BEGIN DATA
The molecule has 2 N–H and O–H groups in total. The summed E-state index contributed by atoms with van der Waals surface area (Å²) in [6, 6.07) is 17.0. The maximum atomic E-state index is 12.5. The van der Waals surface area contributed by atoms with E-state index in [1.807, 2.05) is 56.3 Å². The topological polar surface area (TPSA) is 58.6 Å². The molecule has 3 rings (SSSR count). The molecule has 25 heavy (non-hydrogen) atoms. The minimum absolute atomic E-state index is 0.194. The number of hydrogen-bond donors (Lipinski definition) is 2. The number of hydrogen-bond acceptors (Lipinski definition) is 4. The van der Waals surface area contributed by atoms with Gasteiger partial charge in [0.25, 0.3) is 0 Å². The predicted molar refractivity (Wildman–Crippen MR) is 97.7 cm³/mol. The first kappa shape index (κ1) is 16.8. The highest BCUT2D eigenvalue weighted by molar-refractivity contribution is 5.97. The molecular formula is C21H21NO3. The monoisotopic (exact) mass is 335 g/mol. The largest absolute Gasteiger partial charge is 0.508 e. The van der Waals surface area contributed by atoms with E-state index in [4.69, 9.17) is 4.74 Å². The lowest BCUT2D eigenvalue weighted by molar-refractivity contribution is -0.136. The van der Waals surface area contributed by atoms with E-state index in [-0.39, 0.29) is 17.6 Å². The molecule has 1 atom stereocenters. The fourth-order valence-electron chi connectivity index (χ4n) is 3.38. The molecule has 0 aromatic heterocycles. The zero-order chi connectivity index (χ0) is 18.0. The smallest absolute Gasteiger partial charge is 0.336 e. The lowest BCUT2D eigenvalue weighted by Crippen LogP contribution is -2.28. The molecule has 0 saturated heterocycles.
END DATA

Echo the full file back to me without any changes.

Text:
The molecule has 2 N–H and O–H groups in total. The summed E-state index contributed by atoms with van der Waals surface area (Å²) in [6, 6.07) is 17.0. The maximum atomic E-state index is 12.5. The van der Waals surface area contributed by atoms with E-state index in [1.807, 2.05) is 56.3 Å². The topological polar surface area (TPSA) is 58.6 Å². The molecule has 3 rings (SSSR count). The molecule has 25 heavy (non-hydrogen) atoms. The minimum absolute atomic E-state index is 0.194. The number of hydrogen-bond donors (Lipinski definition) is 2. The number of hydrogen-bond acceptors (Lipinski definition) is 4. The van der Waals surface area contributed by atoms with Gasteiger partial charge in [0.25, 0.3) is 0 Å². The predicted molar refractivity (Wildman–Crippen MR) is 97.7 cm³/mol. The first kappa shape index (κ1) is 16.8. The highest BCUT2D eigenvalue weighted by molar-refractivity contribution is 5.97. The molecular formula is C21H21NO3. The monoisotopic (exact) mass is 335 g/mol. The largest absolute Gasteiger partial charge is 0.508 e. The van der Waals surface area contributed by atoms with E-state index in [4.69, 9.17) is 4.74 Å². The lowest BCUT2D eigenvalue weighted by molar-refractivity contribution is -0.136. The van der Waals surface area contributed by atoms with E-state index in [-0.39, 0.29) is 17.6 Å². The molecule has 1 atom stereocenters. The fourth-order valence-electron chi connectivity index (χ4n) is 3.38. The molecule has 0 aromatic heterocycles. The zero-order chi connectivity index (χ0) is 18.0. The smallest absolute Gasteiger partial charge is 0.336 e. The lowest BCUT2D eigenvalue weighted by Crippen LogP contribution is -2.28. The molecule has 0 saturated heterocycles.